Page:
Powwow at UNCG Celebrates Diverse Heritages and Family Bonds

Posted on April 18, 2024

Native American dancers outside at UNCG.

The annual spring powwow hosted by UNC Greensboro’s Native American Student Association (NASA) is a draw for people from all around the country. It’s an event that the participants describe as a big family coming together.

Chloe Thompson, a student at UNCG’s Middle College, had two additional reasons to feel excited about April 13’s powwow. The first was that she would be dancing in her own handmade regalia. The second reason was the beautiful weather, as last year’s powwow had to be moved inside due to rain.

“Last year was the first powwow I was able to participate in,” says Thompson, an Akwesasne Mohawk. “While it was still a really great experience, it’s so much better to have it outside the sun with all these people.”

Century of Recognition, Millennia of Culture 

Everything from the dances to the vendors’ wares to the regalia carried special meaning to the Native American participants, reflecting on how far they’ve come and celebrating who they are in the present-day. 

The year 2024 marks 100 years since the U.S. passed the Indian Citizenship Act of 1924. Terry Chavis, president of NASA, says it’s important to show one another and non-Native guests how they are thriving.

“This is a very special year for us to say, ‘It’s only been 100 years of citizenship, but we have many millennia of representation here on the land,'” says Chavis, a member of the Lumbee Tribe of North Carolina who is getting his doctorate in educational studies with a concentration in higher education at UNCG.

The Grand Entry at the powwow brought the American and North Carolina State flags onto the lawn of UNCG’s Elliott University Center. They held a prayer in the Tuscarora language and recognized Native American veterans. Vendors sold handmade wares such as beads, ribbon shirts, woodwork, blankets, and jewelry.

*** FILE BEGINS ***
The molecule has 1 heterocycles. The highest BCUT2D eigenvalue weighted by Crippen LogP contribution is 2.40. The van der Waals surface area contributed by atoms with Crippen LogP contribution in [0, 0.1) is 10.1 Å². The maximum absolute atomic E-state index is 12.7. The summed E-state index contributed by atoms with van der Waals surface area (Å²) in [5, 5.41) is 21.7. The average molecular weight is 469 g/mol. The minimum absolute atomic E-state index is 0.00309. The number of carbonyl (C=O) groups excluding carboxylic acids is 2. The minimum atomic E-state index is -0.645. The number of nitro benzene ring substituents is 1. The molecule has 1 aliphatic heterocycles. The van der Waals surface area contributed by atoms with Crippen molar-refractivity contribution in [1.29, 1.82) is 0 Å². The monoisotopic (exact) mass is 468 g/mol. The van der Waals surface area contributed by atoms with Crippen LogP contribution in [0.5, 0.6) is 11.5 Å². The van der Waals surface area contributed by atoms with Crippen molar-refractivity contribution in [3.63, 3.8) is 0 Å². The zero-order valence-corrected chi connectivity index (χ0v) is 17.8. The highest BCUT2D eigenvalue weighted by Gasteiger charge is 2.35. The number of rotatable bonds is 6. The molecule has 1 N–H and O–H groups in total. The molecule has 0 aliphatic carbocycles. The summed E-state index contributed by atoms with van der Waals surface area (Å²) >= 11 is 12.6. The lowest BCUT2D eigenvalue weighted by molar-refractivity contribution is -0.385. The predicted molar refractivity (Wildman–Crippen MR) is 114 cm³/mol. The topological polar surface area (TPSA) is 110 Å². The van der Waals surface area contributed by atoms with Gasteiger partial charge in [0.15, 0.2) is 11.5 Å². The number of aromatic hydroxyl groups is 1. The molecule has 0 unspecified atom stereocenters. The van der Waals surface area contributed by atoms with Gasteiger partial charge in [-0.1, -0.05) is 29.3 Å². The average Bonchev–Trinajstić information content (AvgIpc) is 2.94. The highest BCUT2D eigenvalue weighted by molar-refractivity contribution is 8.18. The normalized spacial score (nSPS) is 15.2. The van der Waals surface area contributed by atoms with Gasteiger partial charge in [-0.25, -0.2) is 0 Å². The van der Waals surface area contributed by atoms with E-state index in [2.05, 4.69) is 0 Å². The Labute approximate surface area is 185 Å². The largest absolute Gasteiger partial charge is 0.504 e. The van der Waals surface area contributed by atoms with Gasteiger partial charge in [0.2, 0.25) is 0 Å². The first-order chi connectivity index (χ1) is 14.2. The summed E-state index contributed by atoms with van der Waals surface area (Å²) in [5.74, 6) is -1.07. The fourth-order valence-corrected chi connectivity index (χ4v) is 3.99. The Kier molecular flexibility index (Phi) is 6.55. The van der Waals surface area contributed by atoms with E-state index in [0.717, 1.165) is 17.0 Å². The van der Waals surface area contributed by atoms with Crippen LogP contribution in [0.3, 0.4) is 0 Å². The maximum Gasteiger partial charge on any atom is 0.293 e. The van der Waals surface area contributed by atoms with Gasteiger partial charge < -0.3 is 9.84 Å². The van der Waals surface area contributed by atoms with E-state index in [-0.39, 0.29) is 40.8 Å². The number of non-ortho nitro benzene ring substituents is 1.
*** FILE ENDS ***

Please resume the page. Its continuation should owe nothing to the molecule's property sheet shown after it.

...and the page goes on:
Erika Reynolds serves as NASA’s cultural advisor while studying for a master of arts in peace and conflict studies. She says there are 7,000 Native members in Guilford County from roughly 125 tribes. Powwow participants represented tribes from across the country. 

Everyone Feels Like Family 

“We’re all diverse in our cultures, heritage, and languages,” says Reynolds, who is Cherokee, Saura, and Arawak. “But what you’ll notice out here is that all of us are family, even if we’re not blood related.” 

Some of the dances encouraged audience participation, while others focused on themes of friendship and relationships. A series of dance specials shone a light on the issues felt by Native Americans today.

“We have some dance specials that highlight Missing and Murdered Indigenous Women,” says Reynolds. “Every Child Matters gives homage to our folks that went to Indian residential schools and never made it home. Our Little Boy Long Hair special, which celebrates our long hair, is especially for our young men.” 

Thompson, who graduates from Middle College this year, was grateful for a place that brought together distinct aspects of herself – her Spartan identity blended with her Mohawk identity. She says whether someone is Native American or not, they had much to gain by going to the powwow.

“Just by talking to people you can learn how many different cultures there are,” says Thompson. “It means a lot to be able to celebrate who I am at the school – where I’m just a student most of the time. Now I get to show that I’m also a Native American, and I’m a part of this really amazing community.” 

Story by Janet Imrick, University Communications
Photography by Sean Norona, University Communications
Video by David Lee Row, University Communications

Two women in cultural dress at UNCG International Festival.

Unique individuals. All Spartans.


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